Tuesday, September 14, 2010

Gingrich Calls Obama A "Kenyan"

"What if Obama is so outside our comprehension, that only if you understand Kenyan, anti-colonial behavior, can you begin to piece together his actions? That is the most accurate, predictive model for his behavior. This is a person who is fundamentally out of touch with how the world works, who happened to have played a wonderful con, as a result of which he is now president.

"I think he worked very hard at being a person who is normal, reasonable, moderate, bipartisan, transparent, accommodating — none of which was true. In the Alinksy tradition, he was being the person he needed to be in order to achieve the position he needed to achieve. He was authentically dishonest." - Newt Gingrich, speaking to the National Review.

Monday, September 13, 2010

Today in Gay History

Happy 82nd Birthday
Robert Indiana,
Visual Artist
(b. September 13, 1928)

Robert Indiana, né Robert Clark, was born in Newcastle, Indiana September 13, 1928. He served in the U.S. Army Air Corps from 1946 to 1949 and then entered the Art Institute of Chicago with the assistance of the GI Bill. Upon graduating with a Bachelor of Fine Arts degree in 1953, Clark won a scholarship to the University of Edinburgh. He earned an Masters degree in Fine Arts there in 1954 and moved to New York City.

Establishing himself in the growing art colony at the very southern tip of Manhattan, he became part of a group of young artists including Agnes Martin, Lenore Tawney, Jack Youngerman, and Ellsworth Kelly. For a time, he and Kelly were lovers.

Clark changed his surname to Indiana in 1958 to reflect better the American focus of his work. He first attracted notice in 1959 with unpainted assemblages, stenciled with short words and constructed from scavenged wood, pieces of iron, and wheels.

Indiana is part of the pop art movement, though he deprecatingly refers to himself as a "sign painter." Like other pop artists he invests commonplace objects and familiar images with new meaning. However, his works occasionally deviate from the pop art norm by evincing intense personal and political engagement. They express concern over social issues and make pointed political statements. His painting Yield Brother (1962), for example, focuses on the peace movement while his Confederacy series (1965-66), created during the Civil Rights movement, attacks racism in four southern states.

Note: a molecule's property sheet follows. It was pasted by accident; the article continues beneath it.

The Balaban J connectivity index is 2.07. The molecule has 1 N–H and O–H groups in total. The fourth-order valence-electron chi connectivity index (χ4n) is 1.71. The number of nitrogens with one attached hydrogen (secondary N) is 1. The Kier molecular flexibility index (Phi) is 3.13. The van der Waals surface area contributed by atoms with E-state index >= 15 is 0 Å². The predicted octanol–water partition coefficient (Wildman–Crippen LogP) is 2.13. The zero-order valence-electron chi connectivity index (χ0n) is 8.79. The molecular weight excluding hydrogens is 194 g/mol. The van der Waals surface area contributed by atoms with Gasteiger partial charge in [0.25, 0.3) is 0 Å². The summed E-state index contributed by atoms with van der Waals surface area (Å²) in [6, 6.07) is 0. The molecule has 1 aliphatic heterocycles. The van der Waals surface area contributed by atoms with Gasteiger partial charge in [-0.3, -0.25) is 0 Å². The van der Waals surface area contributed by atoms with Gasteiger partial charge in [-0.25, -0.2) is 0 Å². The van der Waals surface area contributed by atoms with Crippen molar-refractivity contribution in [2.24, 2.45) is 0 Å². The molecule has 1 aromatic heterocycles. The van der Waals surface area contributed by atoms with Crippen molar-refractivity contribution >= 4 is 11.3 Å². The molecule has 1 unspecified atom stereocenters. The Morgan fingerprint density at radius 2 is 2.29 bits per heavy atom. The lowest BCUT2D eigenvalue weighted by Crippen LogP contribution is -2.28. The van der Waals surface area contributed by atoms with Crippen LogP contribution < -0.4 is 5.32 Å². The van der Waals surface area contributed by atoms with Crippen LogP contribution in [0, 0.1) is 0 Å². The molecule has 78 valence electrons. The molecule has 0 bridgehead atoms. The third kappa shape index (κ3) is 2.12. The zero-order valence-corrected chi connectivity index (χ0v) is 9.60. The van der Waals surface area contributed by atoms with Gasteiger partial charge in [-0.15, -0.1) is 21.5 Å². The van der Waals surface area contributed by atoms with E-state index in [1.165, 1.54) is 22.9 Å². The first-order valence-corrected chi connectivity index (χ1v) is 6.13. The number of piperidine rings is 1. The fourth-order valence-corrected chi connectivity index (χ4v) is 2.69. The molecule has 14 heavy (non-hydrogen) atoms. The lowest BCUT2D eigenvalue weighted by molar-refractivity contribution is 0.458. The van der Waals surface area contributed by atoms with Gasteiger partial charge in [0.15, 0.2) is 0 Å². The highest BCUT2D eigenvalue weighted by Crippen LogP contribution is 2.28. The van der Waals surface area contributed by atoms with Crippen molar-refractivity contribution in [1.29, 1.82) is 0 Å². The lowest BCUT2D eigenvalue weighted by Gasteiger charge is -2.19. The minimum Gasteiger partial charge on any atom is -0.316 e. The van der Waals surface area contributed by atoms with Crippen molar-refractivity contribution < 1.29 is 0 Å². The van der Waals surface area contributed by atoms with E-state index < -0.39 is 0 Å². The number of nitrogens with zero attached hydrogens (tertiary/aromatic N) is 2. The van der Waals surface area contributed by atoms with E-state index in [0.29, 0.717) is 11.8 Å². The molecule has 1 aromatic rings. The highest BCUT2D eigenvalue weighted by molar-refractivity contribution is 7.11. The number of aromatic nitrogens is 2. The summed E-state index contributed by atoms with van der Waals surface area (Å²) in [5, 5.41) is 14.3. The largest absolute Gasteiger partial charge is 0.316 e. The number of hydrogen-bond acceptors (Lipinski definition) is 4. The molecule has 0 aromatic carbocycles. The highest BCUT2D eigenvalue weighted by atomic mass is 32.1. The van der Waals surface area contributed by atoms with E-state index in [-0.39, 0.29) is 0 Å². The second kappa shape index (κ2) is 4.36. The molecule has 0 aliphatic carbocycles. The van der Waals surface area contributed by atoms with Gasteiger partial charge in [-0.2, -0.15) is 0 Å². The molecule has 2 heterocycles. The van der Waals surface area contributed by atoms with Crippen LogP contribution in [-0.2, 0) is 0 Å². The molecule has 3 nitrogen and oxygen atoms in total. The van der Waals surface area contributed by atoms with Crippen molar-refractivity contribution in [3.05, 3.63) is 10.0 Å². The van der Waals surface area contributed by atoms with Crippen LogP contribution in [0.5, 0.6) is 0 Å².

He painted "LOVE" for a Christmas card for the Museum of Modern Art in New York in 1965.

The LOVE image had an immediate impact, especially among the youth culture of the 1960s. As a painting, graphic design, and a sculpture, it has become one of the most pervasive and widely disseminated images of all time.

In 1973, the U.S. Postal Service commissioned Indiana to do a LOVE postage stamp. The resulting product became the most popular stamp ever issued by the U.S. government.

In 1978, Indiana moved to Vinalhaven, Maine. Working with Vinalhaven Press, he has used the traditional printmaking media of etching and lithography to depict the solitude and isolation of his life in rural Maine.

Indiana's more recent works include biographical elements of gay lives, including his own.

Indiana continues to work actively and accept commissions. He filed suit a few months ago to protect his rights in his art against his “business” “partner” John Gilbert who’d been merchandizing Indiana’s images in India and elsewhere.

see: http://www.nypost.com/p/news/local/paint_smears_jBZJS1KAzFac0GKYyhIgMO#ixzz0zS1yuIFE